North Carolina Hosts Teotitlan del Valle, Oaxaca, Weaver with Two Trunk Shows

Omar Chavez Santiago is a fifth generation weaver from Teotitlan del Valle who works in natural dyes. His family operates Galeria Fe y Lola in Oaxaca city. I asked my Congressman G.K. Butterfield (D-NC) to alert the U.S. Embassy in Mexico City that Omar was coming on March 1, 2018,  for his visa interview. Few are successful. Omar received a 10-year visitor visa. He is here and we are excited.

Omar Chavez Santiago explains natural dyes in Oaxaca, Mexico

Wendy Sease, owner of INDIO Durham, will host Omar this weekend for a Mexico Art & Textile Trunk Show. Thank you, Wendy. Please come!

FIRST TRUNK SHOW — INDIO DURHAM

SECOND TRUNK SHOW — ECHOVIEW FIBER MILL, WEAVERVILLE

Thanks to Judi Jetson from Local Cloth and Grace Casey-Gouin from Echoview Fiber Mill, for hosting us in the Asheville area. Please let your NC mountain friends know!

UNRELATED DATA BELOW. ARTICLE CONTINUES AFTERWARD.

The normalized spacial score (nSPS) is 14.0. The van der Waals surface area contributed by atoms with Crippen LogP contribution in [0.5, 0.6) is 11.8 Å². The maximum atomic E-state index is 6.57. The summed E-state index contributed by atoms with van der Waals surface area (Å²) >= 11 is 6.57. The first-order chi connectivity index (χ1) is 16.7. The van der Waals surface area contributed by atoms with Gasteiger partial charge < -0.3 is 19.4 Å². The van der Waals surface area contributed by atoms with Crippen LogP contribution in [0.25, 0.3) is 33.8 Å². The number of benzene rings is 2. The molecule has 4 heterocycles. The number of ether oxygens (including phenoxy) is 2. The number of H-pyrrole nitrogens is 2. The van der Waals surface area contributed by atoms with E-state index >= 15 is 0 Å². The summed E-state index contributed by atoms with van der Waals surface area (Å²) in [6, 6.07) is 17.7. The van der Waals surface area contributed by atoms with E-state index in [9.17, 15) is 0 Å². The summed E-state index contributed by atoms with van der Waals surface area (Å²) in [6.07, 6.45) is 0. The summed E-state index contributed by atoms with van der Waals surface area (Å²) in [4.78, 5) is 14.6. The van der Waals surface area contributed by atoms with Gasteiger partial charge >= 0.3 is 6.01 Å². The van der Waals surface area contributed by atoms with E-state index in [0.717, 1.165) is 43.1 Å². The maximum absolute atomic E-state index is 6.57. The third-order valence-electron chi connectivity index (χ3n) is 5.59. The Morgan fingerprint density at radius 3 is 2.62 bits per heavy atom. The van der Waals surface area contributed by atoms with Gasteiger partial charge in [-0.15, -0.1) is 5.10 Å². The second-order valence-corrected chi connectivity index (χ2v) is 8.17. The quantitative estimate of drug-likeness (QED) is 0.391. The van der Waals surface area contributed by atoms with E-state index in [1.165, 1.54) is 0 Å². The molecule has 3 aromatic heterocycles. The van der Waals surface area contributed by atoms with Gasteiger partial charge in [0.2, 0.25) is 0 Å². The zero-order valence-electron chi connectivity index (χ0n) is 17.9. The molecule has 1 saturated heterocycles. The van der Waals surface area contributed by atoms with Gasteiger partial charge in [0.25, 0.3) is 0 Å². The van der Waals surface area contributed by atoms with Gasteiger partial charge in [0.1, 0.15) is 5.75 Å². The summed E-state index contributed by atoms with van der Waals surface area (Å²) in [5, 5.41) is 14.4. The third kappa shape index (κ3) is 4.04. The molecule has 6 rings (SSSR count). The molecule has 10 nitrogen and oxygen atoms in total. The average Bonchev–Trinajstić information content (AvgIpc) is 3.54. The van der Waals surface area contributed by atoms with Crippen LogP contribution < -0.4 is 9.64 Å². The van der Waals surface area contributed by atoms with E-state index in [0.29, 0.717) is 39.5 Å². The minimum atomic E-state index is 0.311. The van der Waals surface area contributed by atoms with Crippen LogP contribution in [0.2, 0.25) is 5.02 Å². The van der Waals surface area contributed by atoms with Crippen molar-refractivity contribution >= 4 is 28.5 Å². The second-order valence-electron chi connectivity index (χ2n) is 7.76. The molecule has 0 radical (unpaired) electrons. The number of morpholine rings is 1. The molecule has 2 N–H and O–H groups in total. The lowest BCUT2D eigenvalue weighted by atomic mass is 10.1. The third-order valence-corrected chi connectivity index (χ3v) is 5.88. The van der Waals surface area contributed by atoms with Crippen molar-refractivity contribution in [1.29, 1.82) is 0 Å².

Preparing the cochineal dye bath, Teotitlan del Valle

Getting the most intense red possible! Straining the bugs.

Bamboo bobbins with natural dyed wool, ready to weave

 

Big Oaxaca Rug Sale at Fiber Fiesta, May 17–Siler City, NC

Mark Your Calendar! Oaxaca Cultural Navigator’s Big Folk Art and Textile Sale in historic downtown Siler City, NC at Fiber Fiesta, Friday, May 17, 6:00-9:00 p.m. I have a stash of naturally dyed, hand-woven rugs from the Teotitlan del Valle, Oaxaca weaving studio of Federico Chavez Sosa and his wife Dolores Santiago Arrellanas.  Spread the Word. Pre-show sales by appointment, send me an email!  Federico said, Offer big discounts to clear the inventory. So, I will.fiberfiestaposter-1

Examples of tapestry woven rugs available for sale in all sizes, small to large: